Both the variant with of and the one without can be found, as seen in the following examples from the British National Corpus (BNC) and the Corpus of Contemporary American English (COCA):
(1) First of all, please, please, please, I beg you, don’t go on a diet. (COCA, Spoken)
(2) Sir Edmund, I beg you, wait a while. (BNC, Fiction)
(3) Lady Lavinia, I beg of you, don’t make me any gifts! (BNC, Fiction)
(4) Gentlemen, I beg of you, don’t let the Congress do this. (COCA, Fiction)
The examples are typical in that they show that the two phrases usually occur in archaic dialogue in fiction. Overall the two phrases are very rare outside fiction and they are both slightly more frequent in the BrE corpus than in the AmE one. The simple form without of is the more frequent alternative being 5 times more frequent than I beg of you in AmE fiction and 3.5 times more common in BrE fiction. In the Oxford English Dictionary the first attestation of I beg of you (from Othello, 1604: He begg’d of me to steale’’t.) is slightly older than I beg you (1675).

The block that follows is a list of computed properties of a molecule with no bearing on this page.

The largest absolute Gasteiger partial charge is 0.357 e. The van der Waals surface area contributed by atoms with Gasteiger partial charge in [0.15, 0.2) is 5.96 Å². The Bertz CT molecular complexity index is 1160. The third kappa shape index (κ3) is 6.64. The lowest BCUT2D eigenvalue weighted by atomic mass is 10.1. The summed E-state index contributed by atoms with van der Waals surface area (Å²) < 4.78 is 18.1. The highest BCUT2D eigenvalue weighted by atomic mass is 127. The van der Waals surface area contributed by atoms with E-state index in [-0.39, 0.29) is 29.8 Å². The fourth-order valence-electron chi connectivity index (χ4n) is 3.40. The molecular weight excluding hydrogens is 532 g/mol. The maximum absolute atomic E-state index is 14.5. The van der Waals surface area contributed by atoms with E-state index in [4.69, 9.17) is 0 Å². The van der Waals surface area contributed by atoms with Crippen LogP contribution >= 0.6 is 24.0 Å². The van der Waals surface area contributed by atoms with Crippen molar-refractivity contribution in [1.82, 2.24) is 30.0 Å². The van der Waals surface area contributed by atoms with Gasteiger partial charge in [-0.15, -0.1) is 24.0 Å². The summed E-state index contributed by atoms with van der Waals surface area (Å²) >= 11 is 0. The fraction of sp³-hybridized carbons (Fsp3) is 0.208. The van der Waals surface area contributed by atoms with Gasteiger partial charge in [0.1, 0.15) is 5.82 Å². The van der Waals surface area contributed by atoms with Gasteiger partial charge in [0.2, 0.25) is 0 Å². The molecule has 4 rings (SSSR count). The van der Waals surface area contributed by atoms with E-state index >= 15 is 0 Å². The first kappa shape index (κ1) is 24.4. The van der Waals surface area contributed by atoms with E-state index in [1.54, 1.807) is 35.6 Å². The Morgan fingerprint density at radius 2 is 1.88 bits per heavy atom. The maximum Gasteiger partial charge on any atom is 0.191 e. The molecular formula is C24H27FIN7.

So, to conclude, you can use either I beg you or I beg of you, but both alternatives sound old-fashioned. Unless you want to sound like a historic novel when you speak, you can choose other alternatives such as the simple please.